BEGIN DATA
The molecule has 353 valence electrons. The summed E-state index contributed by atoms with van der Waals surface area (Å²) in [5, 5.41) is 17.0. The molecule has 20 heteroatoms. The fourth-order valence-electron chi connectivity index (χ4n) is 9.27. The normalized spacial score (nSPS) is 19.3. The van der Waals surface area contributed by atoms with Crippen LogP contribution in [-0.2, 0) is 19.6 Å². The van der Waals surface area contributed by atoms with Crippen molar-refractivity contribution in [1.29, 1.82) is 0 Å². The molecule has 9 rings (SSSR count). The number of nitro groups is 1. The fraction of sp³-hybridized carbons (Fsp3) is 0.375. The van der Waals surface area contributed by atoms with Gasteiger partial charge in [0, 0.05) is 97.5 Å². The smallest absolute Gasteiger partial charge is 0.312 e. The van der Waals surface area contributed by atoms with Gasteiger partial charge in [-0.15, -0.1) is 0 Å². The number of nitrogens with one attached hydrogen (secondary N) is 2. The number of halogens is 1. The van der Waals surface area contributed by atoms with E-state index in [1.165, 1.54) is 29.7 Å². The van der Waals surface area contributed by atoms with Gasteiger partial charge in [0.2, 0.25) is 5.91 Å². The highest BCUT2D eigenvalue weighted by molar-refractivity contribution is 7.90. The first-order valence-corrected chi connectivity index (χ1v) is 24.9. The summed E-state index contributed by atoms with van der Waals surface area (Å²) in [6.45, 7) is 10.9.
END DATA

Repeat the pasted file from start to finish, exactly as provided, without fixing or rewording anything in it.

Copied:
The molecule has 353 valence electrons. The summed E-state index contributed by atoms with van der Waals surface area (Å²) in [5, 5.41) is 17.0. The molecule has 20 heteroatoms. The fourth-order valence-electron chi connectivity index (χ4n) is 9.27. The normalized spacial score (nSPS) is 19.3. The van der Waals surface area contributed by atoms with Crippen LogP contribution in [-0.2, 0) is 19.6 Å². The van der Waals surface area contributed by atoms with Crippen molar-refractivity contribution in [1.29, 1.82) is 0 Å². The molecule has 9 rings (SSSR count). The number of nitro groups is 1. The fraction of sp³-hybridized carbons (Fsp3) is 0.375. The van der Waals surface area contributed by atoms with Gasteiger partial charge in [0, 0.05) is 97.5 Å². The smallest absolute Gasteiger partial charge is 0.312 e. The van der Waals surface area contributed by atoms with Gasteiger partial charge in [-0.15, -0.1) is 0 Å². The number of nitrogens with one attached hydrogen (secondary N) is 2. The number of halogens is 1. The van der Waals surface area contributed by atoms with E-state index in [1.165, 1.54) is 29.7 Å². The van der Waals surface area contributed by atoms with Gasteiger partial charge in [0.2, 0.25) is 5.91 Å². The highest BCUT2D eigenvalue weighted by molar-refractivity contribution is 7.90. The first-order valence-corrected chi connectivity index (χ1v) is 24.9. The summed E-state index contributed by atoms with van der Waals surface area (Å²) in [6.45, 7) is 10.9.